Dog bites: How you can make it safer for your letter carrier

The number of the nation’s postal employees attacked by dogs has dropped dramatically since 2016, partly due to new technology and the ability of customers to indicate whether dogs are present at a specific address during a pickup.

Dog attacks last year numbered 5,714, more than 500 fewer than in 2017 and more than 1,000 fewer since 2016.

“Our employees have been great at taking preventative measures against dog attacks, but they need help from our customers, too,” said USPS Safety Director Linda DeCarlo. “We are confident we can keep moving the trends of attacks downward, and ramping up overall awareness for everyone is the best way to do that.”

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Ohio letter carriers reported 304 dog bites last year, down from 345 during 2017. Dayton carriers were bitten 17 times during 2018. Letter carriers in Hamilton reported nine dog bite incidents and those in Fairborn logged four bites and in Middletown three during 2018, according to USPS statistics. Other area communities reported an incident or two during the year.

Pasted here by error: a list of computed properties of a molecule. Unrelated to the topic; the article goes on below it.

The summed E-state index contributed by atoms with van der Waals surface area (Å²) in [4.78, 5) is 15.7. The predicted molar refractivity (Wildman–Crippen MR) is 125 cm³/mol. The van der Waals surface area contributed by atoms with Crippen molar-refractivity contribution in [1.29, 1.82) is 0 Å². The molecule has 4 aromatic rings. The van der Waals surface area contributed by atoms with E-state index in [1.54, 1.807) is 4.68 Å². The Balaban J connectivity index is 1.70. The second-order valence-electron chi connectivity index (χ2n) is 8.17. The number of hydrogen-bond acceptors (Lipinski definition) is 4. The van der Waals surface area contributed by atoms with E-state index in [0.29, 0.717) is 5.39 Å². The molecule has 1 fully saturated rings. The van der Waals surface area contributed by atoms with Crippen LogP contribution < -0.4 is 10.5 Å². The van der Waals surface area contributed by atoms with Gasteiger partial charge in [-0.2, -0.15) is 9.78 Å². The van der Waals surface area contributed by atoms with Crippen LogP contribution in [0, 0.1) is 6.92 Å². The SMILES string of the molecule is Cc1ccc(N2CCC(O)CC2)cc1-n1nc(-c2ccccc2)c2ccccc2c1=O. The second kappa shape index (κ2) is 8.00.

DeCarlo kicked off National Dog Bite Prevention Week, which runs from Sunday through April 20.

Technology supports carrier safety in at least two ways, DeCarlo said: Mobile scanners used by carriers to confirm customer delivery include a feature to indicate the presence of a dog at an individual address. And the Package Pickup application customers use ask them to indicate if dogs are at their address when they schedule package pickups, which allows USPS to send alerts to those carriers.

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The Postal Service offers the following safety tips:

• When a letter carrier delivers mail or packages to your front door, place your dog in a separate room and close that door before opening the front door. Dogs have been known to burst through screen doors or plate glass windows to attack visitors.

• Parents should remind children and other family members not to take mail directly from letter carriers in the presence of the family pet. The dog may view the letter carrier handing mail to a family member as a threatening gesture.

• If a letter carrier feels threatened by a dog, or if a dog is loose or unleashed, the owner may be asked to pick up mail at a Post Office or another facility until the letter carrier is assured the pet has been restrained. If the dog is roaming the neighborhood, the pet owner’s neighbors also may be asked to pick up their mail at the area’s Post Office.

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